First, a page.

As the European Commission publishes a communication on progress in establishing battery manufacturing in Europe, we look at the JRC's recent work in support of the EU Battery Alliance.
Low-emission mobility is an essential component of the broader shift to the low-carbon, circular economy needed for Europe to stay competitive and be able to cater to the mobility needs of people and goods.
Transport represents almost a quarter of Europe's greenhouse gas emissions and is the main cause of air pollution in cities.
Europe's answer to these challenges is an irreversible shift to low-emission mobility in terms of carbon and air pollutants.
In this context, batteries will be essential for the automotive industry of the 21st century.
To maintain its leadership in the automotive sector and in clean energy systems, the EU has to have independent capacity to develop and produce batteries.
One year ago, the European Commission launched the European Battery Alliance.
This is an industry-led initiative that is already delivering tangible results, as described in the Commission Communication.
Within the Battery Alliance it is important to build an ecosystem of cooperation between industry, research and academia covering the whole value chain with support from the MSs and European institutions.
As the science and knowledge service of the European Commission, the JRC supports the EU initiatives which aim to ease the ongoing transition to clean mobility and clean energy systems.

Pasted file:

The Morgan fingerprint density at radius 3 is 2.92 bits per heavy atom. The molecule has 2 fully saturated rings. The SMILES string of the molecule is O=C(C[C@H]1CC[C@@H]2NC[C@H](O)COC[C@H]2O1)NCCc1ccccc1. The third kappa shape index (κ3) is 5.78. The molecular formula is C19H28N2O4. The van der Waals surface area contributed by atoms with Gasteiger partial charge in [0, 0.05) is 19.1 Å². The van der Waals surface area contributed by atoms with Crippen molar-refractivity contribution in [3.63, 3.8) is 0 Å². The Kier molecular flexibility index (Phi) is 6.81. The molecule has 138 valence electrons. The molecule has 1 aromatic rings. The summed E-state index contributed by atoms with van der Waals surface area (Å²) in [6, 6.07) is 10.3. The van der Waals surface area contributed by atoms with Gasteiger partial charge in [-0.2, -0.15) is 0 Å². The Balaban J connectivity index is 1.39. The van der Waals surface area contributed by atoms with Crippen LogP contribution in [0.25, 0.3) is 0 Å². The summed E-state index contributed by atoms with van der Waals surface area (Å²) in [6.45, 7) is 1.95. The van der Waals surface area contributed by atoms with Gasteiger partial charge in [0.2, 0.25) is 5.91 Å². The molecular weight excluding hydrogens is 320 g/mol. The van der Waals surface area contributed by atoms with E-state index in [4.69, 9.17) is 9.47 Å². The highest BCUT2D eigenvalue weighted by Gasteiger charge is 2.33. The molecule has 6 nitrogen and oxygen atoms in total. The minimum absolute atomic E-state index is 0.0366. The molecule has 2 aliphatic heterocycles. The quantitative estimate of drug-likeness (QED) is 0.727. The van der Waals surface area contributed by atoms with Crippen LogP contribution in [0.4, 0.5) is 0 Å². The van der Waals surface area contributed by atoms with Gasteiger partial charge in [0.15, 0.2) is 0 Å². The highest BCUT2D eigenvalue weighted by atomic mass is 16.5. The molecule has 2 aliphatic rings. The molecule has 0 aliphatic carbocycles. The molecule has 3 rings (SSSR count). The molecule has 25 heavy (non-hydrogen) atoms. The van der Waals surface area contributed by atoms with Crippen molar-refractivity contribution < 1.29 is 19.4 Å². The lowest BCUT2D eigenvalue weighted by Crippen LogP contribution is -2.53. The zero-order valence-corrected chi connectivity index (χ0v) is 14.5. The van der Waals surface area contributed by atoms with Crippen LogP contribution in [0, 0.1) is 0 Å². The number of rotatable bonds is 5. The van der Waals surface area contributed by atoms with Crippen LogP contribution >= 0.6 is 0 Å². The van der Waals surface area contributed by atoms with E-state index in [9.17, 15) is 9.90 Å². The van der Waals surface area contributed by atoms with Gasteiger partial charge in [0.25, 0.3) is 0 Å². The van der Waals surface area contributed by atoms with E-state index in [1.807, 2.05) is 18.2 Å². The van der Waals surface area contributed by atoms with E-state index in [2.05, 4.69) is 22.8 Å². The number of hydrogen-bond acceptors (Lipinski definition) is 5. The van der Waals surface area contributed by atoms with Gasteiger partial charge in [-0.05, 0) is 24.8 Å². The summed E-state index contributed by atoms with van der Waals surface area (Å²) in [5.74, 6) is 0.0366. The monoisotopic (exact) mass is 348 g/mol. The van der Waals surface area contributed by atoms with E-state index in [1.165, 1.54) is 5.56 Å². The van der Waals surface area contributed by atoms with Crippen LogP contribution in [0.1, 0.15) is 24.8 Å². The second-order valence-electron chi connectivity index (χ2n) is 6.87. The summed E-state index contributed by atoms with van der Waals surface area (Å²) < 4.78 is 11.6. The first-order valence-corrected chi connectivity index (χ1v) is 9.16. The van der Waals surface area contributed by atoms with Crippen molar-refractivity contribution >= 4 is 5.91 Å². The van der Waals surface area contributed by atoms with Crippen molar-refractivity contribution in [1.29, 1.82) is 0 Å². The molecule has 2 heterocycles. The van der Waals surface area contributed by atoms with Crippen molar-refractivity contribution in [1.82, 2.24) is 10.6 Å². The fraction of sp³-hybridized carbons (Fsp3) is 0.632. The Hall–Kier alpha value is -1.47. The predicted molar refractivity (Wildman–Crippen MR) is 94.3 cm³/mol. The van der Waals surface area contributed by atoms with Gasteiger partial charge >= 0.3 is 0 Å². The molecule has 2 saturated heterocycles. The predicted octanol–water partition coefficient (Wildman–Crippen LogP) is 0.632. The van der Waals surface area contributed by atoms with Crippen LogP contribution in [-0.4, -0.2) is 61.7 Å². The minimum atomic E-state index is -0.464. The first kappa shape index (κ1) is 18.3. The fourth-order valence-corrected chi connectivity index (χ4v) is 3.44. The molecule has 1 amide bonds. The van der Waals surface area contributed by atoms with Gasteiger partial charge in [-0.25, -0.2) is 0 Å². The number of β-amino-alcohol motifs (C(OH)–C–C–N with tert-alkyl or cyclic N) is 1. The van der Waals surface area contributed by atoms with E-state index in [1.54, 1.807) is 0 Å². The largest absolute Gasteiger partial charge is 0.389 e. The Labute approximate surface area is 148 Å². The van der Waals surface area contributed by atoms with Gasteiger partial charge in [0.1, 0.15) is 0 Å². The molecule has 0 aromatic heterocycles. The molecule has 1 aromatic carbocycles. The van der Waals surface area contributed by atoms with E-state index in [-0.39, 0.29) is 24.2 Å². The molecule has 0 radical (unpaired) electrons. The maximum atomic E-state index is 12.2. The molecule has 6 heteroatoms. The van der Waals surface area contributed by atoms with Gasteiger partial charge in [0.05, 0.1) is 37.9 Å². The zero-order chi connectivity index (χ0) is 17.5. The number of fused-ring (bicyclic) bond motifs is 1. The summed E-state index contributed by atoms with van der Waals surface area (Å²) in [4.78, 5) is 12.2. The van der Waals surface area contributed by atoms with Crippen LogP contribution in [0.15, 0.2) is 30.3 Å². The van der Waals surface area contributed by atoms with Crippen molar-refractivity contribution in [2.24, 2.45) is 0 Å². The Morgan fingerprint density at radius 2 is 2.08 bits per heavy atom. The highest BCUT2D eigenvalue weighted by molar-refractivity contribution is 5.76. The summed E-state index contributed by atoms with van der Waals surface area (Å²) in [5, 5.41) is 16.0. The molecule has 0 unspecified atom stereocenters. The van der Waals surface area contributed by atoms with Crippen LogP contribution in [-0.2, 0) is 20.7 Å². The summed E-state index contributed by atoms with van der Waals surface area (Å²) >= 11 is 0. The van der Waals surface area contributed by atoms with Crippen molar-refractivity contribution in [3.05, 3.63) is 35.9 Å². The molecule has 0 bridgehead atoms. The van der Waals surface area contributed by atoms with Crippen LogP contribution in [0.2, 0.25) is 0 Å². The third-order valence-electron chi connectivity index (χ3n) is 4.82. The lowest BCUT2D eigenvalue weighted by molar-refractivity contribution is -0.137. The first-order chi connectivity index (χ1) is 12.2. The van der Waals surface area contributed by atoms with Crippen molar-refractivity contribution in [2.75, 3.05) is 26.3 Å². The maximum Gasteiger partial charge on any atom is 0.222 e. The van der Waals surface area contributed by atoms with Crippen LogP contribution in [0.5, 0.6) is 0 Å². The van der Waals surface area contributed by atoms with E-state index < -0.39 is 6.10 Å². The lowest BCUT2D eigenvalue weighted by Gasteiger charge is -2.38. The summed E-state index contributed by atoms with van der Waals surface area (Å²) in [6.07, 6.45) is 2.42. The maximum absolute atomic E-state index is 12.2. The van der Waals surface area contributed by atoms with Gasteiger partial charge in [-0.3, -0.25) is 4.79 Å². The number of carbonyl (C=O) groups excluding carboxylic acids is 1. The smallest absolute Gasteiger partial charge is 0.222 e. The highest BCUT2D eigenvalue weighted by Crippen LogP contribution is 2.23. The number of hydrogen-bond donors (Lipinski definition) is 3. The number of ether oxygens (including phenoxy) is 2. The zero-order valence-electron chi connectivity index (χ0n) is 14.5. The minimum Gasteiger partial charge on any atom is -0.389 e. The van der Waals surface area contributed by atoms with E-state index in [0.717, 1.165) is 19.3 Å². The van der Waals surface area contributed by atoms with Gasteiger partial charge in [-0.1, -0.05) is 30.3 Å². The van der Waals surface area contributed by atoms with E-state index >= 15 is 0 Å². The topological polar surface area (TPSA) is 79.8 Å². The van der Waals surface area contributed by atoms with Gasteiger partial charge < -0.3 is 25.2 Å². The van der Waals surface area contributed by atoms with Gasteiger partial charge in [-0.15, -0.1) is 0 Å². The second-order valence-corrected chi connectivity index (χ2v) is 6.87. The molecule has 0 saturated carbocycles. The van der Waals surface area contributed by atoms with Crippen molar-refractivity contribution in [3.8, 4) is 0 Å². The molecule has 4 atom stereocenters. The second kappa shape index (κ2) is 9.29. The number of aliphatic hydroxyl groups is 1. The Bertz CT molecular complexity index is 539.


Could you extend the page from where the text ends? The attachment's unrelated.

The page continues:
In the framework of the SET-Plan Action 7, the JRC has lead the process of developing a widely endorsed Research and Innovation (R&I) Implementation Plan, working closely with stakeholder experts.
This Plan sets out the blueprint for future battery R&I needed for Europe to become competitive in the global battery sector by establishing coordinated and collective research efforts under the EU Battery Alliance.
Standards linked to e-vehicle batteries
On 15 October, the JRC released a new report on standards for the performance and durability assessment of electric vehicle batteries.
It looks at the standards linked to electric vehicle battery performance, degradation and lifetime which are already in place or are being developed.
The report identifies measuring and testing methods which could be used for compliance assessment of electric vehicle batteries in order to meet Eco-design requirements.
In addition, the report identifies needs that are not covered by these standards in order to determine whether any gaps exist in terms of assessing the performance and durability of batteries under an Eco-design Regulation.
For instance, scientists underline the need to develop a harmonised test protocol for battery durability, as well as strategies to lower the testing times of battery durability.
The Eco-design Regulation is currently being developed by the European Commission. It will set the performance and sustainability criteria for batteries on the EU market.
The JRC is currently working on a study on cobalt which is fundamental for the expansion of the electric vehicle market.
The report outlining potential future gaps in supply and demand will be published next month.
The JRC opens its battery facilities to external researchers
The JRC is opening its scientific laboratories and facilities to researchers working in academia, research organisations, industry and small and medium enterprises (SMEs).
A call for expressions of interest is being prepared to provide access also to the JRC's battery testing facilities located in Petten, the Netherlands.
Offering access to visiting researchers is part of JRC's strategy to enhance dissemination of scientific knowledge, boost competiveness, bridge the gap between research and industry and provide training and capacity building.
- Paskelbimo data
- 15 spalis 2018